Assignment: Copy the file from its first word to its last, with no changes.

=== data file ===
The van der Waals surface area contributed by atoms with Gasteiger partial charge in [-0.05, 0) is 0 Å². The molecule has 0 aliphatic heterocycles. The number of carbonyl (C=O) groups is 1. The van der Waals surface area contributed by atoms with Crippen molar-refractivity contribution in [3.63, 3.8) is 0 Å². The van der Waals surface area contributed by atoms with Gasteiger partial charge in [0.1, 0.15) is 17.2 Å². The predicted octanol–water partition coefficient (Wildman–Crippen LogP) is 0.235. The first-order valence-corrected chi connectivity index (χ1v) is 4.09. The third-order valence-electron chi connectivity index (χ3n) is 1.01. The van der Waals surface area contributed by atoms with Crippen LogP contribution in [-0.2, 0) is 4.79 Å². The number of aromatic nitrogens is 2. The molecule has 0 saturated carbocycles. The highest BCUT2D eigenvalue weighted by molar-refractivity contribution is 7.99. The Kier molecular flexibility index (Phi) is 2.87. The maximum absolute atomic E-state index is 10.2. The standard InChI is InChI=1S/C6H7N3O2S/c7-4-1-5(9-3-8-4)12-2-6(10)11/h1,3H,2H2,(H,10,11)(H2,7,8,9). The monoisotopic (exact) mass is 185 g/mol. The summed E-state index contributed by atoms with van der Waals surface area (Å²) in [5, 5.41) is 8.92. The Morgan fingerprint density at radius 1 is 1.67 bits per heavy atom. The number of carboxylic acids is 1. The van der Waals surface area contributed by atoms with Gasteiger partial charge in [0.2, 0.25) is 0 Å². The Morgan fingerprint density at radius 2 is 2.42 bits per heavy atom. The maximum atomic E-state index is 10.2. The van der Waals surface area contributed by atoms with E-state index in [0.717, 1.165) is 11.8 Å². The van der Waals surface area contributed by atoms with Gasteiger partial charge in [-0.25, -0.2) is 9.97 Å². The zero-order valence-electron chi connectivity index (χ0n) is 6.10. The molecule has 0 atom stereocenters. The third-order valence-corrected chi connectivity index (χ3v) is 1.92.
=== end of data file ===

The van der Waals surface area contributed by atoms with Gasteiger partial charge in [-0.05, 0) is 0 Å². The molecule has 0 aliphatic heterocycles. The number of carbonyl (C=O) groups is 1. The van der Waals surface area contributed by atoms with Crippen molar-refractivity contribution in [3.63, 3.8) is 0 Å². The van der Waals surface area contributed by atoms with Gasteiger partial charge in [0.1, 0.15) is 17.2 Å². The predicted octanol–water partition coefficient (Wildman–Crippen LogP) is 0.235. The first-order valence-corrected chi connectivity index (χ1v) is 4.09. The third-order valence-electron chi connectivity index (χ3n) is 1.01. The van der Waals surface area contributed by atoms with Crippen LogP contribution in [-0.2, 0) is 4.79 Å². The number of aromatic nitrogens is 2. The molecule has 0 saturated carbocycles. The highest BCUT2D eigenvalue weighted by molar-refractivity contribution is 7.99. The Kier molecular flexibility index (Phi) is 2.87. The maximum absolute atomic E-state index is 10.2. The standard InChI is InChI=1S/C6H7N3O2S/c7-4-1-5(9-3-8-4)12-2-6(10)11/h1,3H,2H2,(H,10,11)(H2,7,8,9). The monoisotopic (exact) mass is 185 g/mol. The summed E-state index contributed by atoms with van der Waals surface area (Å²) in [5, 5.41) is 8.92. The Morgan fingerprint density at radius 1 is 1.67 bits per heavy atom. The number of carboxylic acids is 1. The van der Waals surface area contributed by atoms with Gasteiger partial charge in [0.2, 0.25) is 0 Å². The Morgan fingerprint density at radius 2 is 2.42 bits per heavy atom. The maximum atomic E-state index is 10.2. The van der Waals surface area contributed by atoms with E-state index in [0.717, 1.165) is 11.8 Å². The van der Waals surface area contributed by atoms with Gasteiger partial charge in [-0.25, -0.2) is 9.97 Å². The zero-order valence-electron chi connectivity index (χ0n) is 6.10. The molecule has 0 atom stereocenters. The third-order valence-corrected chi connectivity index (χ3v) is 1.92.